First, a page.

Bonneville Test Bed – Baptism Moto Triumph
In 2011, I moved to Pensacola Beach from Miami. I also decided that I wanted to learn how to ride motorcycles since it’s a great and somewhat safe area to ride around. It wasn’t long before I got my license and started riding with my father-in-law using his Honda CBR250 until I got my own bike. I knew I didn’t want a sports bike and definitely didn’t want a cruiser, but wasn’t quite sure what it was I wanted. I began hearing about Cafe Racer culture and immediately fell in love. The bikes had classic retro looks but were still fast and fun to ride. Immediately I knew that was the style of bike I wanted to build for myself.
My motorcycle is a 2011 Triumph Bonneville. The build is still ongoing on as I continue to make upgrades and adjustments, but right now it’s very close to completion so I would say it’s taken me around 6 years to get to this point. I saved for a long time to buy this bike brand new. As soon as I had the money (it took about 2 years of saving) I walked into the dealership and pointed to it. A newer bike made sense because I didn’t know enough at the time to be able to maintain one, plus my wife thought it was a wiser choice due to my level of experience.
This bike has had a few different iterations in the past. I had the cafe seat with a cowl, pedestrian slicers, etc., but It just looked too busy for me. I wanted to streamline the look and simplify everything. My inspiration and design concept was the design of early 80’s superbikes. You can see that in the fonts I used for the graphics, the brown coloured tank, the striping. I mixed that look with some classic cafe touches such as the aluminium front fender, big round headlight and orange markers. I also decided that I wanted a smooth silhouette that had a front-heavy appearance. From the side, it’s the tank that really stands out as large and the seat is straight and flat to keep it clean towards the back. While there is a fender and huge light on the front, the back is simple with no fenders and just a brake light. To me, that creates an aggressive stance, something looking much more robust in the front and tapers to simplicity in the back.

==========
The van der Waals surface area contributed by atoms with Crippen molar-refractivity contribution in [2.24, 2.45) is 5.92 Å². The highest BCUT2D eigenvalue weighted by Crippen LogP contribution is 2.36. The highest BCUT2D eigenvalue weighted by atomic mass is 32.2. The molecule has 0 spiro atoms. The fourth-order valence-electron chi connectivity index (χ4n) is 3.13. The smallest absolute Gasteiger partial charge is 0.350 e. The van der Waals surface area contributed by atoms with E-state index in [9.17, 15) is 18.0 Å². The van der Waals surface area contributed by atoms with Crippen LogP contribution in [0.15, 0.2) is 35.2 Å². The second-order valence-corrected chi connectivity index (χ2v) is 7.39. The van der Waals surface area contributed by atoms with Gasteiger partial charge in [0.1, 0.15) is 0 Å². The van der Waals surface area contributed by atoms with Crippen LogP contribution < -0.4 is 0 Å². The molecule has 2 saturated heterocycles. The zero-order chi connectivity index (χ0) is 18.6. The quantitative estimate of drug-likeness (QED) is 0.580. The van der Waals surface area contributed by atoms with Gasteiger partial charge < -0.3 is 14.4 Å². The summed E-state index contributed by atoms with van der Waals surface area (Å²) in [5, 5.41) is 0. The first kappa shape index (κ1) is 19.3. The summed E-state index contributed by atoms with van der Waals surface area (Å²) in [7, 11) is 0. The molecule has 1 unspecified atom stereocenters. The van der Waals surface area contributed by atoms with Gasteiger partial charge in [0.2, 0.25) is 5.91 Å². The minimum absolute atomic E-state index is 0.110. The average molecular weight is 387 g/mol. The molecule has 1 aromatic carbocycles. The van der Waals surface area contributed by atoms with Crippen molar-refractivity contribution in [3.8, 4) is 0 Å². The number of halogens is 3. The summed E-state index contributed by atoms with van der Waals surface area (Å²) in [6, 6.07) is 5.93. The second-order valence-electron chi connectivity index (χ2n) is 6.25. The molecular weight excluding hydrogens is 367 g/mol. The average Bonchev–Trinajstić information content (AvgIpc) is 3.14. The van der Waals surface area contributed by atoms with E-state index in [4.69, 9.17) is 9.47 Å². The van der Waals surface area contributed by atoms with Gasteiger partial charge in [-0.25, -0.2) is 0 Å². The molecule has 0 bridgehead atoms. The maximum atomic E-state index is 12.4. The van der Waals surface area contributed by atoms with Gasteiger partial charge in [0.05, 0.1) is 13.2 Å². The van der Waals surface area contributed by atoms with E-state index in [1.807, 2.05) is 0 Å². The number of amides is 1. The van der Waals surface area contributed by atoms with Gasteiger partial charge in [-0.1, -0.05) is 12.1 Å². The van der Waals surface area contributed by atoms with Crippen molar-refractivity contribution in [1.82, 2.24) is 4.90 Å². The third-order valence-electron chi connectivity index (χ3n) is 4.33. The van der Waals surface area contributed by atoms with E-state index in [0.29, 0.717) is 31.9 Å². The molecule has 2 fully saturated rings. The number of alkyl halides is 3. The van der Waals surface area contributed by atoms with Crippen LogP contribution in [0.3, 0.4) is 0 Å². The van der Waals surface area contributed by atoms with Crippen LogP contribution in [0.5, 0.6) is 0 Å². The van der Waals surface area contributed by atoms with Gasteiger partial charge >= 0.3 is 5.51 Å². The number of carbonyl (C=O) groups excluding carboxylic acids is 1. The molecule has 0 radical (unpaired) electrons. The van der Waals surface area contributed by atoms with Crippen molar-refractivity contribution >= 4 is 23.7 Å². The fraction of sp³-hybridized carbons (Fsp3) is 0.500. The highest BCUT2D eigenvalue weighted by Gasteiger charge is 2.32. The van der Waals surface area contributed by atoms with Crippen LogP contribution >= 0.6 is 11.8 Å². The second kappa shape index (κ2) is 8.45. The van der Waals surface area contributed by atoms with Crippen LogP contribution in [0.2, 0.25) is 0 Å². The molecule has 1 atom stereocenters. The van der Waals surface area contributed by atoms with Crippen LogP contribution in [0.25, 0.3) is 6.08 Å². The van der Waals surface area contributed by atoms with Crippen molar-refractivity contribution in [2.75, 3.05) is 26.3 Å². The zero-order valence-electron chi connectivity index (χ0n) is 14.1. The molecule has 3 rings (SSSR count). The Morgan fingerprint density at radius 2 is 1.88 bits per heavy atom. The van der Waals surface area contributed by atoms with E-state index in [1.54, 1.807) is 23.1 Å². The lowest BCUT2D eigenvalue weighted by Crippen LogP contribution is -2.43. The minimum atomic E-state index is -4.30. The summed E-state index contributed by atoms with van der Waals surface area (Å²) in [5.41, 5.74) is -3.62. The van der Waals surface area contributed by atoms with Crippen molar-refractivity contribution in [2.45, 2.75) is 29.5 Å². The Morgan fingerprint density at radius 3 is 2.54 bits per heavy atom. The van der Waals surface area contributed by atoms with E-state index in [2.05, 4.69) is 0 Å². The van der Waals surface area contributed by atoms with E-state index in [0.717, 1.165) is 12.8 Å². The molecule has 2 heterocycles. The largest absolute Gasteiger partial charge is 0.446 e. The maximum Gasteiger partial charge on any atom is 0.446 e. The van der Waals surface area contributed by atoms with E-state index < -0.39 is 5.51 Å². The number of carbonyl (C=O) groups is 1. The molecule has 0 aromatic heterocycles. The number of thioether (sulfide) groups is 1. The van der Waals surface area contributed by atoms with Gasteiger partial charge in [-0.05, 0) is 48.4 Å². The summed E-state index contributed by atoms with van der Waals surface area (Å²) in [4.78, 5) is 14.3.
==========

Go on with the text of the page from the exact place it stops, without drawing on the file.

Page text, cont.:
Every step of this build was challenging for me because it was my first. I had to learn a lot about the bike as I went and how to remove/replace parts on my own. I enjoyed every bit of it though. My favourite part was learning how to replace the original fuel tank with this one. I feel like my real strength is not so much on the mechanical side of things, but in the aesthetics. I noticed better performance after the exhaust was upgraded and the clip-on bars installed. I was able to turn better and as well as some extra power it sounded much more aggressive with the new exhaust. My next plan for the build is to upgrade the suspension with new shocks and larger wheels and tires.
- Custom “Pinas” fuel tank by Benjie’s Cafe Racer
- Brown metallic paint job by Mitch McCormick of Kandy Kustoms in Pensacola
- Dime City Cycles headlight assembly, marker lights & rearview mirrors
- British Customs “Slammer” seat, headlight brackets, rectifier locator and sprocket cover
- Joker Machine clutch and brake levers, key relocator, shock bolt dress up caps and turn signals
- Bella Corse LED brake light & quick-release seat screws
- MAS Engineering chain guard
- Analog side number plates
- British Customs “Predator” exhaust, short brake line and oil pressure gauge
- Cool It exhaust wraps
- Vortex clip-on handlebars
- LSL rear sets and foot pegs
I haven’t seen a Cafe Racer scene in Pensacola. If there’s any of you out there is reading this don’t hesitate to contact me on Instagram! I would like to start a local group if I can get enough cafe racer enthusiasts together.
With my Triumph completed and with a bit more experience under my belt, I would like to build/restore an older CB350. That might be my next project.
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